Harvard-Yale Hockey Alums Can Settle Old Scores at N.Y. Reunion

Photographer: John Bohn/The Boston Globe via Getty Images

Harvard forward Kyle Clark sends Yale forward Lee Jelenic to the ice during a hockey game at Harvard in a Jan. 7, 2000 file photo. Close

Harvard forward Kyle Clark sends Yale forward Lee Jelenic to the ice during a hockey... Read More

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Photographer: John Bohn/The Boston Globe via Getty Images

Harvard forward Kyle Clark sends Yale forward Lee Jelenic to the ice during a hockey game at Harvard in a Jan. 7, 2000 file photo.

Yale University’s Lee Jelenic would have drawn a rebuke from his coach if the Bulldogs were playing any other hockey team.

But this was Harvard. Trailing 3-1 in the second period of a 2001 playoff game, Jelenic said he intentionally knocked over the Crimson goaltender, clearing the net for an easy goal. While Harvard players confronted the referee, he left the bench and circled the opposing goaltender -- “like a shark” -- unleashing a string of obscenities.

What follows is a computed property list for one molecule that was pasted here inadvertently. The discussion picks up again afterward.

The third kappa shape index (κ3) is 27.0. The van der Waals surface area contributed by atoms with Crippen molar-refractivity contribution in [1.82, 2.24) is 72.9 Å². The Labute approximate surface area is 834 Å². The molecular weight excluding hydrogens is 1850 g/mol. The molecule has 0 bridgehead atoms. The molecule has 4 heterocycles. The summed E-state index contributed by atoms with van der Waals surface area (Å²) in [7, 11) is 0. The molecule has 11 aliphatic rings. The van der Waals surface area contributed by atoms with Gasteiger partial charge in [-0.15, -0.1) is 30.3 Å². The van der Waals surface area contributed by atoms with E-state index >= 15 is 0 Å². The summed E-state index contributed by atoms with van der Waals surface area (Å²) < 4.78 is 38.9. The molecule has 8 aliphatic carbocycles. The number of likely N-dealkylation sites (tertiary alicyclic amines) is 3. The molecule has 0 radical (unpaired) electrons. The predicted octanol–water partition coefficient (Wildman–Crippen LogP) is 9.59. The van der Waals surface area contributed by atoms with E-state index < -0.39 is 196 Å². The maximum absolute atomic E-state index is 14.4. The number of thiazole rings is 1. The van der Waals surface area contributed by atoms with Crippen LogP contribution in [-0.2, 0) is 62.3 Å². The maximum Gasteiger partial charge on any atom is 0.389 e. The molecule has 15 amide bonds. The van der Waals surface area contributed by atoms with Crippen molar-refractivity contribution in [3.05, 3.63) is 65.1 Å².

Between periods the senior awaited the response from coach Tim Taylor.

“The whole room is quiet, I’m sitting with my head down and coach walks up to me, kicks me in the shins and says, ‘Jelly, whatever works,’” Jelenic said. “Because it was against Harvard, he was fine with it.”

With Jelenic in the locker room serving a 10-minute misconduct penalty, his teammates rallied to a 4-3 lead before finally falling to the Crimson. It was the last game of his college career.

Jelenic, 34, gets another shot at Harvard today, when former players from both Ivy League schools meet in Manhattan for an alumni charity game. Then it’s off to Madison Square Garden for the 239th meeting between the defending national-champion Bulldogs and Crimson, which will begin with U.S. Secretary of State and Yale graduate John Kerry dropping the ceremonial opening puck.